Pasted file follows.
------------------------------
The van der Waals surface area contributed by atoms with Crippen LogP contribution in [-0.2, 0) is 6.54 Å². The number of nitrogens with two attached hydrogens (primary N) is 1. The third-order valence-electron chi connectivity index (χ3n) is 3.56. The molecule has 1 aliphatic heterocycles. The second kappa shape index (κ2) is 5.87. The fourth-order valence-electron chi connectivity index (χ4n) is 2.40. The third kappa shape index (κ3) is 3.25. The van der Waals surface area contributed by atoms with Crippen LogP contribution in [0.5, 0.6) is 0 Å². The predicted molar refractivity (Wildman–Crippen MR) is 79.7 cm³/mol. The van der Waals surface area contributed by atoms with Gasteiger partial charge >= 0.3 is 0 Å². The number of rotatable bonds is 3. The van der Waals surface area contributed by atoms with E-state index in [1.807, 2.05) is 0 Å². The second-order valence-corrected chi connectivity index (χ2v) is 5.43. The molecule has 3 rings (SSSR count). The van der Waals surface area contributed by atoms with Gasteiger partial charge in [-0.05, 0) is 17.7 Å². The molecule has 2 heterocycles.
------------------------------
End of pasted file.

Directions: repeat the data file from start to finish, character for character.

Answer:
The van der Waals surface area contributed by atoms with Crippen LogP contribution in [-0.2, 0) is 6.54 Å². The number of nitrogens with two attached hydrogens (primary N) is 1. The third-order valence-electron chi connectivity index (χ3n) is 3.56. The molecule has 1 aliphatic heterocycles. The second kappa shape index (κ2) is 5.87. The fourth-order valence-electron chi connectivity index (χ4n) is 2.40. The third kappa shape index (κ3) is 3.25. The van der Waals surface area contributed by atoms with Crippen LogP contribution in [0.5, 0.6) is 0 Å². The predicted molar refractivity (Wildman–Crippen MR) is 79.7 cm³/mol. The van der Waals surface area contributed by atoms with Gasteiger partial charge >= 0.3 is 0 Å². The number of rotatable bonds is 3. The van der Waals surface area contributed by atoms with E-state index in [1.807, 2.05) is 0 Å². The second-order valence-corrected chi connectivity index (χ2v) is 5.43. The molecule has 3 rings (SSSR count). The van der Waals surface area contributed by atoms with Gasteiger partial charge in [-0.05, 0) is 17.7 Å². The molecule has 2 heterocycles.